Stagflation in the US economy is now within the legitimate bounds of possibility.
US jobless claims have reached a nine-month, seasonally adjusted high. Official unemployment figures are at 9.5%. Add to these figures, all of those workers who have taken themselves out of the reckoning and the ones who are under-employed, and we have unofficial unemployment estimates in the low-to-mid teens.
The overnight lending benchmark Fed Fund's Rate is at 0.25%. After the massive amounts of liquidity injections in the wake of the credit crunch, the Fed has few substantive monetary measures left to stimulate money supply into productive capacity generation, capital formation or even consumption.
In the face of persistently high unemployment levels and a high degree of economic uncertainty, consumption will remain lower than what is required to pull the US economy out of a potential stagnation, i.e. 3 to 4 % GDP growth. Meanwhile, real GDP growth has dropped roughly by a third from over 3.7% in Q1, 2010 to 2.4% by the end of Q2, 2010. Business lending remains anemic due to the structural constraints forged by lack of competitiveness of US producers of consumer and capital goods. GDP growth is also being affected by the US businesses not being able to borrow as readily for them to produce more goods and services in an environment where their output is already uncompetitive from a price (and sometimes, quality) standpoint compared with Chinese, Japanese, Korean, Indian, and even European counterparts. The European sovereign debt crisis has not helped matters in the US either.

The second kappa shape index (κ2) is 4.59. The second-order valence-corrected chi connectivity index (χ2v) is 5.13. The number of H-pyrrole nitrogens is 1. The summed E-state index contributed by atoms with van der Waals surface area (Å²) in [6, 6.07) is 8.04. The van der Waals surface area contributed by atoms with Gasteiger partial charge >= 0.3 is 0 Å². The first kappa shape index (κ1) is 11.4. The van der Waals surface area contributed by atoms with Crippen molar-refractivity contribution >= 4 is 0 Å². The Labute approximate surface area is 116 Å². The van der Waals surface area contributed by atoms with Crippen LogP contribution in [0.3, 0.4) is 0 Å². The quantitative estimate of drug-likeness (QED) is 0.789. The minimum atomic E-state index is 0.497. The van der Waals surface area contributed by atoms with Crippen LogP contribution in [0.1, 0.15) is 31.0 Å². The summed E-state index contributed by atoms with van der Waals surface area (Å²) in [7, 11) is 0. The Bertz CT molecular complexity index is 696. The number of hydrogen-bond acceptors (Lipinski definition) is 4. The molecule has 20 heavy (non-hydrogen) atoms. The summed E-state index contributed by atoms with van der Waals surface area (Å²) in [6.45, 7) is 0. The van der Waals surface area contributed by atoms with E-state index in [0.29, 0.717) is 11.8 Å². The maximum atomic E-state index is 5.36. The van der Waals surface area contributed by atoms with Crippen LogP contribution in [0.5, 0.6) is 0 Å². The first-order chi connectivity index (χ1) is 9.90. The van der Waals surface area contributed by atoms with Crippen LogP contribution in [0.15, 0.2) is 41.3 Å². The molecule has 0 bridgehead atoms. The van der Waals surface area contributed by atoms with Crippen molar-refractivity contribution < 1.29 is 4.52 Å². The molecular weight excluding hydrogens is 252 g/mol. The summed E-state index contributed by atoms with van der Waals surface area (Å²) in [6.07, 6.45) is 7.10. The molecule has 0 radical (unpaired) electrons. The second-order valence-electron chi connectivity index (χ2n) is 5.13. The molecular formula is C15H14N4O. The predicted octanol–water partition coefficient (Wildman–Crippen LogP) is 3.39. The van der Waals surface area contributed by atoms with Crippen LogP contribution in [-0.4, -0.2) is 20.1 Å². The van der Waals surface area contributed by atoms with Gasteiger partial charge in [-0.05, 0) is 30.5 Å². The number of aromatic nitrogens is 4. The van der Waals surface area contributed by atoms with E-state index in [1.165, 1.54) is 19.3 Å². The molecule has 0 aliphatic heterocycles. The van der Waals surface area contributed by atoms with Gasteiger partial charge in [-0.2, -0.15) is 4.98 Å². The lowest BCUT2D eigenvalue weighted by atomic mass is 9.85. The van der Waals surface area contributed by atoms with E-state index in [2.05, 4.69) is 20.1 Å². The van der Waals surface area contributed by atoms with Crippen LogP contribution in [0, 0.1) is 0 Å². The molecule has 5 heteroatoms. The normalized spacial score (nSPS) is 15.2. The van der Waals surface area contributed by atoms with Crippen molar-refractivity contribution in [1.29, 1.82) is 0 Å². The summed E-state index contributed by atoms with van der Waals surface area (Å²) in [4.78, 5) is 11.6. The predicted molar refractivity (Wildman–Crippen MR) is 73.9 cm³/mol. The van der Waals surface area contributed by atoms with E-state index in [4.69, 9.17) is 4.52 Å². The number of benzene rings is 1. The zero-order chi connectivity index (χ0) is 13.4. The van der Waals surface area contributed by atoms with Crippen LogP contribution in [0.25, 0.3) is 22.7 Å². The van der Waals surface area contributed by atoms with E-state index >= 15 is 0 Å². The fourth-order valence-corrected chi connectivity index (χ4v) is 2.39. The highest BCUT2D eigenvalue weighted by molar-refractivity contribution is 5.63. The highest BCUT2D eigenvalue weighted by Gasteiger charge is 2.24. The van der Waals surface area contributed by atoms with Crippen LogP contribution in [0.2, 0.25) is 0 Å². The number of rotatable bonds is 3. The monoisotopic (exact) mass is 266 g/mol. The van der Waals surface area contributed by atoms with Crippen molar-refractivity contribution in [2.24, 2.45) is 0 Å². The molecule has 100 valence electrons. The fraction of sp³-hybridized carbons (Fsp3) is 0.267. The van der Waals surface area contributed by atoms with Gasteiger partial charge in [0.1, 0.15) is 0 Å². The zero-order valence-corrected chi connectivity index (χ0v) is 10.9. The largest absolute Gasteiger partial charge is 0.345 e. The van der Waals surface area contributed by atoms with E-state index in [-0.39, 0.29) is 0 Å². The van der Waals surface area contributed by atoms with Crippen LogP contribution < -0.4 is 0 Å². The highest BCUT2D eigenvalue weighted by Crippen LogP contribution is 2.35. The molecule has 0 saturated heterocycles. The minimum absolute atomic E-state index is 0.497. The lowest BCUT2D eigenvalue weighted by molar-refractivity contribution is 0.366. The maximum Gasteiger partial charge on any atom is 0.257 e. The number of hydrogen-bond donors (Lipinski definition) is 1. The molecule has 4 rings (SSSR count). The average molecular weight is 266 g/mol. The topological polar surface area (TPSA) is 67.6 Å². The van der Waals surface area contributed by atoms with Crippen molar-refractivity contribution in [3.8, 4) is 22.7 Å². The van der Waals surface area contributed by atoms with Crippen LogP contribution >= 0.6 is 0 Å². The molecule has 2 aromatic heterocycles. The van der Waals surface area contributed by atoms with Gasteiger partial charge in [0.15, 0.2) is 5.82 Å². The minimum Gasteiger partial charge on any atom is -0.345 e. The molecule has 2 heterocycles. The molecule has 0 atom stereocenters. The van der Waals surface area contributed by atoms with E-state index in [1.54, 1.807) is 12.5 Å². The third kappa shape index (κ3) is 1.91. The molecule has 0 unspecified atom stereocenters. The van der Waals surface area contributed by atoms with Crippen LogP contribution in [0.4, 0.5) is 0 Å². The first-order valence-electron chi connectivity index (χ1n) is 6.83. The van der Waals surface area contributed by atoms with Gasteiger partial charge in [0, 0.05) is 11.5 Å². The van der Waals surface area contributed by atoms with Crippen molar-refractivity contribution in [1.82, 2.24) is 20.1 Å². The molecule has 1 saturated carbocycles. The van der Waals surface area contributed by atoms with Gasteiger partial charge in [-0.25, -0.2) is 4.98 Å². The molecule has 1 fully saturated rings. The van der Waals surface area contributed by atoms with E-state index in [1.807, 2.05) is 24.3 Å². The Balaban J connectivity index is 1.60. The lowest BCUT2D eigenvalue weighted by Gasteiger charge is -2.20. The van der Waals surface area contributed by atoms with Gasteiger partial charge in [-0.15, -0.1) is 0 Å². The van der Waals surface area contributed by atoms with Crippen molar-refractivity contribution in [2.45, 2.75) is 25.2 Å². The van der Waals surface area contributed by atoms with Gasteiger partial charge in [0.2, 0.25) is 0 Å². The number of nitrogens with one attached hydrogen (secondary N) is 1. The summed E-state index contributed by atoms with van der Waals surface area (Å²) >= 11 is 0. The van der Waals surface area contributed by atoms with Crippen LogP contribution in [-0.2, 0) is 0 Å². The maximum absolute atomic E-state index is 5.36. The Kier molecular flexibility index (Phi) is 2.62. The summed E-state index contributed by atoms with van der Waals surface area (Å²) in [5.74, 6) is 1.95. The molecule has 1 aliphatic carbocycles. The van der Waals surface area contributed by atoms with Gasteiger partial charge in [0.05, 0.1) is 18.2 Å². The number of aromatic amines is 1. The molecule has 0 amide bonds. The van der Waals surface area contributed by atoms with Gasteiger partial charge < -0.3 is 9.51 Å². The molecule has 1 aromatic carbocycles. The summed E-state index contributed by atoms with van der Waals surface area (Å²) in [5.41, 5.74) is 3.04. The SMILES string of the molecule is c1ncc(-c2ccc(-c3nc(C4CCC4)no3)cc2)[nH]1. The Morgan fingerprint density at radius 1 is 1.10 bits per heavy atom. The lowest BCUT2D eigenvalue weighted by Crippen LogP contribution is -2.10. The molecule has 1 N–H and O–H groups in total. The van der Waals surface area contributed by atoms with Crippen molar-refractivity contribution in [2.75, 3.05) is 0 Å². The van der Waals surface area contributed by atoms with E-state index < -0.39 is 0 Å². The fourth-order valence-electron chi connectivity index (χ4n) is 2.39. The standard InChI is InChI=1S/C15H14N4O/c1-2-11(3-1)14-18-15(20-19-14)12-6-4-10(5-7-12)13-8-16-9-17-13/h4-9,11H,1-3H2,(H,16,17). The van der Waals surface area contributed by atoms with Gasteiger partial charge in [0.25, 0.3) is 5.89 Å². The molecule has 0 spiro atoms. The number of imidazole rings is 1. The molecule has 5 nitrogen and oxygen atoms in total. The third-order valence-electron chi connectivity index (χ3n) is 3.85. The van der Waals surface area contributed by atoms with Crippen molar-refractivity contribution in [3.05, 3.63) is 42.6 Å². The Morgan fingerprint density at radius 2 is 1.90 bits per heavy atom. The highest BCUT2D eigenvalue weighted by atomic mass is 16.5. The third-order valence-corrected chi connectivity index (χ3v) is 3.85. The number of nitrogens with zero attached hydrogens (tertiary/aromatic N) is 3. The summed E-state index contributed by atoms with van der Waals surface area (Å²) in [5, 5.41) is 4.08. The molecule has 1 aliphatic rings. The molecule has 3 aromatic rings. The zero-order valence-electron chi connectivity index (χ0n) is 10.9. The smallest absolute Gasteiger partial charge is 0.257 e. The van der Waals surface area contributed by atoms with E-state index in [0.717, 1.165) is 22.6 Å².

Despite all the quantitative easing of the last couple of years, inflation remains worryingly low at 1.2% on an annualized basis. What this means is the massive amounts of liquidity injected into the banks during 2008 and 2009 -- will start bursting at the seams of the US banks' balance sheets at some point in the near future. Infact, Fed's recent announcement about its intended intervention, to purchase billions of dollars worth of treasuries to ensure healthy levels of liquidity in the capital markets, is likely to exacerbate this excess liquidity problem in the not-too-distant future. All of these fruits of "quantitative easing" will chase down whatever grade of commercial and consumer credit creation such liquidity can find to generate the credit business at the banks.
Potential result of all of the above factors coming together would not be a pleasant scenario: Stagnation or worse -- on the one hand. Inflation in the price of assets, commodities, goods and services -- on the other hand.
Could we see a nasty bout of Stagflation gripping United States in 2011?
Charts: Courtesy - Trading Economics
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